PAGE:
“I have to do something else, which is to make sure the decisions that I take as chancellor, very difficult decisions, to balance the books so that the markets, the world can see that Britain is a country that pays its way – all these things mean that monetary policy at the Bank of England (and) fiscal policy by the chancellor are aligned.”
The comments came after market expectations for the eventual peak of UK interest rates leapt dramatically, following higher-than-expected CPI inflation data this week.
While the anticipated peak for UK rates was a little above 4.75% last week, it lurched higher, to 5.5%, following Wednesday’s statistics. Save for the gyrations after the mini-budget last autumn, it was the biggest shift in interest rate expectations since 2008.
Prime Minister Rishi Sunak pledged in January that he would halve inflation this year, which in practice means bringing it down to just above 5% by the end of 2023. The Bank of England’s forecasts earlier this week suggested he would narrowly succeed.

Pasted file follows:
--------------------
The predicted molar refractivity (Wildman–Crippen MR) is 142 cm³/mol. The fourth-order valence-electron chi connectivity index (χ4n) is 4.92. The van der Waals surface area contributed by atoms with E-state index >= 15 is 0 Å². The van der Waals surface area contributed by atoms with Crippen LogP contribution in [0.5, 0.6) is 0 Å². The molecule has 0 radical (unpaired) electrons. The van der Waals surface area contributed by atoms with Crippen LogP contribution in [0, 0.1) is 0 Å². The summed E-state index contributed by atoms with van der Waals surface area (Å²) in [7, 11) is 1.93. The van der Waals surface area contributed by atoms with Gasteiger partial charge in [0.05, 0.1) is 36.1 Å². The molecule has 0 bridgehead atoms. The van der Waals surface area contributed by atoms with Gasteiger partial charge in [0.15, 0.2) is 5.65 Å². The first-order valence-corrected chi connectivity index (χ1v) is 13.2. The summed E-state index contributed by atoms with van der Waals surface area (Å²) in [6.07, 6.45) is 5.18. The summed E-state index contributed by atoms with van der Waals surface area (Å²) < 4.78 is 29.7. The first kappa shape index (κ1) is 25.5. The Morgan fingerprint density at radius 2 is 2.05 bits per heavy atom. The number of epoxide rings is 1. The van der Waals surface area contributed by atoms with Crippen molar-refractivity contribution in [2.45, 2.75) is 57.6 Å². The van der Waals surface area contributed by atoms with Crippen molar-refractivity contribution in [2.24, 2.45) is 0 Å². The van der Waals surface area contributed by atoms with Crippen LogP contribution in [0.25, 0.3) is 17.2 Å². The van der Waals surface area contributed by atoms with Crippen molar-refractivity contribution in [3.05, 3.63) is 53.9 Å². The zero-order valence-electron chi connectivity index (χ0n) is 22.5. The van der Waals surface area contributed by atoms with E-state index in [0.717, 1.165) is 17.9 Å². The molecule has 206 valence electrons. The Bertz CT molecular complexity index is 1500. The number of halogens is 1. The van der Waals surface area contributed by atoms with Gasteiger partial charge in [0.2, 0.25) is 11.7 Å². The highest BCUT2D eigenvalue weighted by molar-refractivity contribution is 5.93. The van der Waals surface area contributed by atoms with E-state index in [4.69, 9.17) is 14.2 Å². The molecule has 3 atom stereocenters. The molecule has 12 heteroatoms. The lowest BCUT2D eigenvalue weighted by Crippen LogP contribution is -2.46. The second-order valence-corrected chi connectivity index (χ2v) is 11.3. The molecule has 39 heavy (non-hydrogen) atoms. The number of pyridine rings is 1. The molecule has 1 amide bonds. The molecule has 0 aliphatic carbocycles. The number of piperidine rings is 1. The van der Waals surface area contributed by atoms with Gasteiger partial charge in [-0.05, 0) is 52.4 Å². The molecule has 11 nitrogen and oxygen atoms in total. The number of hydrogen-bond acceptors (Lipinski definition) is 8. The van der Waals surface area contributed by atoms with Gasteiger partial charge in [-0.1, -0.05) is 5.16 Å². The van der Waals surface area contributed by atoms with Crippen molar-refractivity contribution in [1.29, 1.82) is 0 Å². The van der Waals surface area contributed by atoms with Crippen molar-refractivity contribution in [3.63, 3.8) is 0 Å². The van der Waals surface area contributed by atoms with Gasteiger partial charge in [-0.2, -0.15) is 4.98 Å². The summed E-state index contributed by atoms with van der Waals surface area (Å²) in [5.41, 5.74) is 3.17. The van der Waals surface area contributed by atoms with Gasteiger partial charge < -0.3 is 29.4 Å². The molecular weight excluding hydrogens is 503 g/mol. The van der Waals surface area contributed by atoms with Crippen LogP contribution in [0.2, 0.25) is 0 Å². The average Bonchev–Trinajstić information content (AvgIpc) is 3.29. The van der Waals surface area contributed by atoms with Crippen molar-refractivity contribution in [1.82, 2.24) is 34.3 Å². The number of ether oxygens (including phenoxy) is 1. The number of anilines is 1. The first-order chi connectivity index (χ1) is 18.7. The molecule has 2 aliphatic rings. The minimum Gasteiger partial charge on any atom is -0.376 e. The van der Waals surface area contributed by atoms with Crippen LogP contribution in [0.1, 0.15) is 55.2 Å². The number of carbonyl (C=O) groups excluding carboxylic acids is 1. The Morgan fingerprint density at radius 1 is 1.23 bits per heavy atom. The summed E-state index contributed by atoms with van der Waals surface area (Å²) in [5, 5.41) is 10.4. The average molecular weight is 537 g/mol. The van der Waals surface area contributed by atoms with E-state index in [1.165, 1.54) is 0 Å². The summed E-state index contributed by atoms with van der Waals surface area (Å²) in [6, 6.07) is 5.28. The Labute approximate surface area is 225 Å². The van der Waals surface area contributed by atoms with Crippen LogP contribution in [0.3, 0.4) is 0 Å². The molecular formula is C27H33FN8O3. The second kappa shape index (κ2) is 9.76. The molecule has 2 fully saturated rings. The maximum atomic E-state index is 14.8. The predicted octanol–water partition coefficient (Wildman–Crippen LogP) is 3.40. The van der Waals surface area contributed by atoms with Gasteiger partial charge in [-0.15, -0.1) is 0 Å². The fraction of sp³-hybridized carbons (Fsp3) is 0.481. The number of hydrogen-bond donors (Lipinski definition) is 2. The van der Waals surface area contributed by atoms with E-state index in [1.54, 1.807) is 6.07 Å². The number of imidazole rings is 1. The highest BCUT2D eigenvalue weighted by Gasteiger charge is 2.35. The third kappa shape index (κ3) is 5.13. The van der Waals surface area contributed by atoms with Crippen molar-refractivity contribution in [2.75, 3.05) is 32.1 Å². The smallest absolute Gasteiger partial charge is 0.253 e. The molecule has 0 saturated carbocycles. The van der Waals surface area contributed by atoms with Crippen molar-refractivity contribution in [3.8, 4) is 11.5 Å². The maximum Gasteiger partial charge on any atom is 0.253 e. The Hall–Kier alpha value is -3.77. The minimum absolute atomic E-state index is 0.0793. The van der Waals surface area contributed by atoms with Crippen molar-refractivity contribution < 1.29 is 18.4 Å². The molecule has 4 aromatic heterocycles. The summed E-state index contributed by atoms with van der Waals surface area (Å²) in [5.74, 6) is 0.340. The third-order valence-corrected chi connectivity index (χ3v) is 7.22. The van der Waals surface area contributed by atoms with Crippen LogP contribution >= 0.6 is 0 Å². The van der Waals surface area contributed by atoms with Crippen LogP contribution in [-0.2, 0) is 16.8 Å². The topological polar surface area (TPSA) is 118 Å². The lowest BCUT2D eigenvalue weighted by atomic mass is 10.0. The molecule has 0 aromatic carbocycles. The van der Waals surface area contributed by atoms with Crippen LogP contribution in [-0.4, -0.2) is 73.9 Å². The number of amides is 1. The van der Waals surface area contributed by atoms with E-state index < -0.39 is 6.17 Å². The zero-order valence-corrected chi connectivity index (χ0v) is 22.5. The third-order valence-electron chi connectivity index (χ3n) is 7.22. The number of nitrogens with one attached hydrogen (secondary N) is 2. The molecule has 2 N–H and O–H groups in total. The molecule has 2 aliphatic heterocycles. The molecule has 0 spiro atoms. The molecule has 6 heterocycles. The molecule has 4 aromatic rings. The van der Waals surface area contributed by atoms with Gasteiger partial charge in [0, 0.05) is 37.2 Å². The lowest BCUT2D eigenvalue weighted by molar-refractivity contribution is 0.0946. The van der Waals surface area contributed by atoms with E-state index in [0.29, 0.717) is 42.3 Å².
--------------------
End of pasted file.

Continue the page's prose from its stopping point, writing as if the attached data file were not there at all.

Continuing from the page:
Grocery inflation eases for second consecutive month
Government borrowing sharply higher than expected
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However, since the latest inflation data is significantly higher than the Bank’s forecast trajectory, the pledge may be missed.
But the prime minister also pledged to grow the economy. And while the International Monetary Fund said this week that the UK would avoid recession, economists believe it’s now plausible, given those higher interest rate expectations, that Britain instead sees gross domestic product contract for two quarters – the technical definition of a recession.
Mr Hunt added: “When the prime minister announced that it was his objective to halve inflation in January, there were some people who derided that, they said: ‘well it’s automatic, inflation is going to come down anyhow’.
“There’s nothing automatic about bringing down inflation, it is a big task, but we must deliver it and we will.
“It is not a trade-off between tackling inflation and recession. In the end, the only path to sustainable growth is to bring down inflation.”